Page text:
Optometrists should include rehabilitation in glaucoma care
ATLANTA – Though there exists a plethora of research regarding the quality of life in glaucoma patients, there is little about rehabilitation, a speaker said here at SECO.
"The goal of all health care is to increase the quality of life," David S. Friedman, MD, MPH, PhD, the director of the Dana Center for Preventative Ophthalmology, said in his presentation. "The goal of glaucoma treatment is to maintain the quality of life of patients by preserving vision."
Friedman said that there are many issues with quality of life measures. Correlation between what patients say and their key visual field-related functions is poor. A patient's general mood and their feelings about being a burden to others was a better measure.
"Perfect correlation with measured vision loss and self-report is not expected," he said. "The strongest correlation with tests of visual function are found with glaucoma-specific questionnaires."
In assessing glaucoma and function, Friedman utilized the Salisbury Eye Evaluation, National Health & Nutrition Examination Survey and Study of Wilmer Clinic patients to study loss of function via reading, mobility, self-care tasks and social interaction.
"Older patients spend a lot of time reading and want to read – it's one of the most common complaints," Friedman said. "Reading is the most common reason for referral."
They developed a test in which participants silently read seven pages of a book; each page had the same number of words, he explained. Participants with glaucoma read 32 fewer words per minute, which Friedman said was like having more than 4 years less education.
In terms of vision loss and mobility, he explained that there were multiple aspects – getting around, getting around safely and confidence.
"Independence relies on driving," Friedman said. "If you can't drive, you're much more likely to be depressed and to be in long-term care. It's the primary mode of transportation and it's a highly valued function in the visually impaired."
Friedman said that vision loss leads to less driving and less physical activity.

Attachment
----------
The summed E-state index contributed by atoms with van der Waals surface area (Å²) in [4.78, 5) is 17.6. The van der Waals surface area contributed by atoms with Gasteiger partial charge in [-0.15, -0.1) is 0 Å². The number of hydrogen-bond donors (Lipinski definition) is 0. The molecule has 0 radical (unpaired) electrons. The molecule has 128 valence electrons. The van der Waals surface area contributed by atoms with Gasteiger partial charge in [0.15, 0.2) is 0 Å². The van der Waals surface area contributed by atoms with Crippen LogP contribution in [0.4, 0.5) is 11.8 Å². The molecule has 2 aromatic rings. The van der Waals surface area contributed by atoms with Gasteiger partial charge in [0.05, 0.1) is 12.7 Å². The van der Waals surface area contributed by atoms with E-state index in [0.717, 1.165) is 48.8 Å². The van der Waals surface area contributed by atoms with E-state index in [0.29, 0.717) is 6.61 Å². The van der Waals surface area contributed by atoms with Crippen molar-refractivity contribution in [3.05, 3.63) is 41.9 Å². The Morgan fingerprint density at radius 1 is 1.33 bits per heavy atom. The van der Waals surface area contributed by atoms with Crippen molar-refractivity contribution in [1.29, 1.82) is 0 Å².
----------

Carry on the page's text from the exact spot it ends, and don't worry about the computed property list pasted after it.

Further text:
"Glaucoma severity is associated with driving cessation," he said. "The findings were confirmed in second cohort of glaucoma patients. I wanted to get a sense of how much visual loss would impact loss, and 5 dB of visual field loss greatly increased quitting driving."
Friedman said that patients with greater visual field loss were also much less likely to drive at night and less likely to leave their region.
Additionally, he explained that less activity is associated with heart disease, diabetes, osteoporosis, mortality and lower quality of life.
To study physical activity, Friedman explained that they constructed an obstacle course that mimicked real life.
"Patients with bilateral glaucoma completed the course 2.4 meters per minute more slowly and with 1.65 times more bumps," he said. "There was no significant association with mobility and unilateral glaucoma. If you only have glaucoma in one eye, you're going to be OK. Keep an eye on the fellow eye."
Another study utilizing accelerometers found that those with bilateral visual field loss did only about 10 minutes of moderate/vigorous physical activity compared to 20 minutes for those with no vision loss, Friedman said.
"The impact of visual field loss on physical activity is also large," he said. "It's almost the same impact as congestive heart failure, and it's worse than arthritis."
Friedman continued, stating that vision loss also increases the risk of falls.
"Falls are the number one cause of injury-related death over age 65," he said. "Fear of falling is much more common in those with glaucoma. They walk more slowly, restrict activities, become more dependent and experience difficulties with travel, grocery shopping and preparing meals."
In his conclusion, Friedman urged doctors to focus on including rehabilitation in glaucoma care.
He explained that vision loss affects function in many ways, and while vision will not return, function can.
He also stated that rehabilitation will not happen now, but the care paradigm needs to change. To make that change, care providers can work to validate rehabilitation impact, assess barriers to low vision referral and investigate systems to administer the rehabilitation.
"People don't need to be told about ganglion cells – it's a small part," he said. "We need to be doing much more to understand what is happening to patients in their daily lives." – by Chelsea Frajerman
Disclosures: Friedman has received honoraria and travel costs for consulting to Alcon and speaking at meetings sponsored by Alcon; some research was also funded by Alcon. Friedman has also been a paid consultant to Pfizer; some data he presented resulted from research conducted in collaboration with Pfizer.